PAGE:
Piano Types and Piano Sizes: What You Should Know

Piano Types and Piano Sizes: What You Should Know

If you are ready to purchase a piano, your first decision will be which type: a grand or an upright piano. Once you make that decision, there are still a variety of choices in each category, size and type, that will impact your overall quality of sound.

Grand Piano

The grand piano is considered the top of the line for many. People prefer it because of its looks. A grand piano looks better in a room and commands more attention. It also improves the pianists view, allowing him to look around at his audience while he plays. Because an upright is usually against the wall, causing the player to have his back to the audience with no particular view in front of him, status and enjoyment are reduced.Piano Types and Piano Sizes: What You Should Know

The standard grand piano is about 5 feet wide, with the length varying from around 4 ½ feet to 9 ½ feet. The soundboard and the strings of a grand piano are positioned horizontally inside the case. The size of the soundboard and the length of the strings influence the tonal sound of the piano. Larger soundboards and larger strings will produce the greatest volume of tone. If you are considering the smallest of grand pianos, you might compare it to a higher end upright for comparison.

Upright Piano

The standard width of an upright piano is about 5 feet, with the depth typically between 2 and 2 ½ feet. The height of an upright is where quality comes into play, and its what impacts the overall sound produced. The height of a piano is measured from the floor to the top of the piano, and four types of vertical pianos can be found: spinet is less than 36 inches tall, console is 40 to 44 inches tall, studio is 45 to 50 inches, and the upright is anything over 50 inches.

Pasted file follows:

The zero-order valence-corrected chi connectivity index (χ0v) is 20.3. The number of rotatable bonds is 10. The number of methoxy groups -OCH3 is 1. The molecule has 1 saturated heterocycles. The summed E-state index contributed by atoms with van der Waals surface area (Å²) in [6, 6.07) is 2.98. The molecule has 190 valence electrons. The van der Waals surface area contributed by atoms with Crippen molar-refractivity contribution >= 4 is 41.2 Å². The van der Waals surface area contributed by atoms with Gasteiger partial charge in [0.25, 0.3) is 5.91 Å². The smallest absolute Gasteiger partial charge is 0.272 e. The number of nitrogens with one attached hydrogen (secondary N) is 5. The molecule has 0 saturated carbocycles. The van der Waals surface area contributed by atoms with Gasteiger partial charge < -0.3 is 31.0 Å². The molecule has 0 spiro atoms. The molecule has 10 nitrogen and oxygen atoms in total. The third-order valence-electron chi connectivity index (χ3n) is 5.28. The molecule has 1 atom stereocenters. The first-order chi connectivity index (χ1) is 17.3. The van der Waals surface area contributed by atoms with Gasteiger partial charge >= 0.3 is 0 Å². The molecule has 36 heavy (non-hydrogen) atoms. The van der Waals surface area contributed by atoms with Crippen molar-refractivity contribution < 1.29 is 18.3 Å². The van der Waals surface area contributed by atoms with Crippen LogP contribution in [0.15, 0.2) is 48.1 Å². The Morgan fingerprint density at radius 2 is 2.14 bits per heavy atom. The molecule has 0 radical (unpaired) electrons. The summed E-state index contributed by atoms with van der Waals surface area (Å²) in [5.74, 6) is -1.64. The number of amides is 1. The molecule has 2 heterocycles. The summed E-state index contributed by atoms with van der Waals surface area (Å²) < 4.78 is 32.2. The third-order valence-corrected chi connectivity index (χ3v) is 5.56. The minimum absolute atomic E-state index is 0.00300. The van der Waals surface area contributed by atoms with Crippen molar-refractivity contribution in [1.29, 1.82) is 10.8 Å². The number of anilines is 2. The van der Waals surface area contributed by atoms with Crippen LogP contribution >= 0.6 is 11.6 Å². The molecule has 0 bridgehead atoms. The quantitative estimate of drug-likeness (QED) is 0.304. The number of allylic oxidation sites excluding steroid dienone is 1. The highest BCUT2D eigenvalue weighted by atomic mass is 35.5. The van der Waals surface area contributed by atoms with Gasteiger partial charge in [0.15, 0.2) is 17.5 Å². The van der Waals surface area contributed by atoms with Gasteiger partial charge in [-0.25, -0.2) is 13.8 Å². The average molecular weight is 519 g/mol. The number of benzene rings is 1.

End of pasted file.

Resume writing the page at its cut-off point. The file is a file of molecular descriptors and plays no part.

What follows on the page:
Spinet Piano

The smallest of the vertical pianos, the spinet is on the lowest end of size, tone, and price. It was produced when demand for pianos was high, yet poor economic times meant people needed a less expensive option. Because of the size, the standard piano action won’t fit; a drop action is used instead. A two step process is used to create sound, rather than the standard hammer action used in most pianos.

Console Piano

A console is one of the most popular vertical piano choices. The action sits directly on top of the keys; the hammers sit in an upright position. When the hammer strikes the string, the tone is created until the key is released, pulling the hammer back into original position.

Studio Piano

The extra height of a studio piano gives the sound richness and a tonal quality comparable to may grand pianos. Because the casing has more room, the location and the feel of the action is slightly different, allowing better functionality.

Upright Piano

The tallest of the verticals is the upright. These pianos were made in America in the 1920s to the 1940s, and are often referred to as Grandma’s piano. If properly preserved and restored, they can be one of the most pleasing and beautiful instruments ever made.

Which is the right choice for you? Give us a call today. We can answer all of your questions and help you make the right choice for your situation.